The main reason for visiting Cusco was its location as the gateway to Machu Picchu, but we’d also heard there was a great trek up to Rainbow Mountain, known as Vinicunca in the Quechua language, and having ogled the relevant Instagram hashtag, four of us decided it was definitely worth doing. I’m not quite sure how or why we reached that conclusion given the following:
* The day trek requires a 0400 wake up call for a 0430 departure, and we’d return to the city at 1930;
* The hike would take us to 5,200 metres above sea level, by far the highest we’d been on the trip so far, and altitude sickness isn’t fun;
* We would be doing the 4-day Classic Inca Trail hike to Machu Picchu after Rainbow Mountain, with only one rest day in between.
Like I said, I’m not sure how we decided it would be a good idea, but nonetheless we paid the fees and off we went. It took three hours by minibus to reach the start of the hike which is located at 4,700m above sea level (Cusco is 3,600m). On the way we stopped for a very hearty breakfast, but as those close to me already know, I can’t eat anything before ten in the morning. I managed to swallow a few bites of a bread roll while my fellow hikers scoffed cereals and panqueques, a far more sensible preparation for what was to come.
The first couple of kilometres were relatively flat so we declined offers of ascending on horseback – something I came to regret later – and we set off purposefully, the rhythmic clack clack of our walking sticks the only sound to be heard. The inclines got steeper after the third kilometre and it became a real struggle, especially as we had to reach the summit by a certain time in order to be able to descend in daylight and return to the city by early evening. There were horses available at various spots on the mountain and Ian came up with the mantra of ‘every horse you pass is a victory Gazza’ which really helped by appealing to my competitive nature. However, by the time we got to the fourth kilometre, that competitive streak which has served me so well throughout my life decided to desert me when I needed it the most, and I finally gave in to the idea of completing the trek on horseback. The only snag, however, is that horses were forbidden from going any further from where I currently stood. I stopped and wondered what I’d done to deserve such a cruel fate.
The final two inclines were only another 400m or so, but were undoubtedly the hardest physical activity I’d ever asked my body to undertake. To give you some perspective, the summit of Rainbow Mountain is only 125m lower than that of Mount Everest Base Camp. Thankfully, on this final descent the level of camaraderie really swelled and there were lots of encouraging ‘you can do its’ and ‘you’re almost theres’ from not only the group, but complete strangers who knew exactly how I was feeling. They definitely brought on an extra spurt of energy and the sense of elation on reaching the summit was like nothing else I’d ever experienced. I think Ian and Matt were a little taken aback by the bearhugs they were subsequently treated to.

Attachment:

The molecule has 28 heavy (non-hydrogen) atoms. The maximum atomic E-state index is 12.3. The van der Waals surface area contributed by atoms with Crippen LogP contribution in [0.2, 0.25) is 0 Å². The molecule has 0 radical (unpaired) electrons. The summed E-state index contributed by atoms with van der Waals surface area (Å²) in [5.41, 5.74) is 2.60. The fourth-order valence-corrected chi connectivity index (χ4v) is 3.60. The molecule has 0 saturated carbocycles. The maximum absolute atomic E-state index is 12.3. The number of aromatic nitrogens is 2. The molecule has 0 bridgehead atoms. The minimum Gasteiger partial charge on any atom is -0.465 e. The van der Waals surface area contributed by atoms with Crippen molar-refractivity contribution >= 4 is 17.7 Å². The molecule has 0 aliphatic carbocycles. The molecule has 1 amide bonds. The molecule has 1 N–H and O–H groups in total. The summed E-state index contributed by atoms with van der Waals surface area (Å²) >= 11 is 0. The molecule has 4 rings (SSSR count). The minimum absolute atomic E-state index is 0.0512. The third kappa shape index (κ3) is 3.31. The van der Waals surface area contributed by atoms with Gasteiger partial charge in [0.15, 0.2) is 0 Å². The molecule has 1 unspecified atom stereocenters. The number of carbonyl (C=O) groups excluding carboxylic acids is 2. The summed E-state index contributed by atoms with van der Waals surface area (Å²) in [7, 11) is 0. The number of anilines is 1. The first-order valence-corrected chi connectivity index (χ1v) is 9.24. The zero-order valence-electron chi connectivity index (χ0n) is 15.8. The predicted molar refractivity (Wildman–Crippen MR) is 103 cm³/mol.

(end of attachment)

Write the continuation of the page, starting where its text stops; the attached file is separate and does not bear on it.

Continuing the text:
The view from atop the summit was something unique to me. So many different coloured soils were exposed, hence the name Rainbow Mountain. It was amazing to look back from where we had come and the realisation hit of what we’d achieved. After 45 minutes of celebratory back slaps and selfies (including one sitting on our guide’s shoulders, at his insistence!) we began the descent back to the start. The downhill terrain was much appreciated and we were making good time when I started to feel a bit ‘iffy’. It began with a splitting headache, and was soon followed by an upset stomach. Matt (who thankfully I’d shared rooms with already on this trip) and I sped up once I told him that I needed to reach the dreaded drop-toilet that we could see in the distance asap. We arrived just in time, however, upon squatting into position I realised that not only did the rickety door not lock, it did not even close shut. Poor Matt stood guard as my stomach fell out of me at quite a rate of knots, no doubt wondering what he’d done to deserve such a fate. I could see the hiking boots of fellow trekkers trudge by, and their footsteps increased in speed once their ears and noses were assaulted by indescribable sounds and smells. As I exited the shack, rather sheepishly I have to admit, Matt asked me if I felt better for the experience at least. I don’t think he was expecting my response to be in the form of projectile vomiting near his feet, and to be honest, neither was I. The combination of no breakfast and drinking lots of water meant that a constant stream of bright yellow liquid landed on the mountain for the next five minutes. Unlike in the drop-toilet, this time I could see the sympathetic faces of my fellow trekkers. It didn’t make me feel any better.
Matt, ever the gentlemen, accompanied me for the entire descent and I’d never been more glad to see a minibus in my entire life. Ian tried to make me feel better by telling me that another guy in our group had also puked, but I was too busy wallowing in my exhaustion to pay much attention. The drive back to the city was the best medicine and for every kilometre we descended I felt much improved. So much so that upon arrival in Cusco, I felt like I did at the start of the day. We treated ourselves to a carbtastic dinner and red wine before collapsing into bed, telling ourselves that it was good prep before Machu Picchu the day after tomorrow. My body was not convinced.
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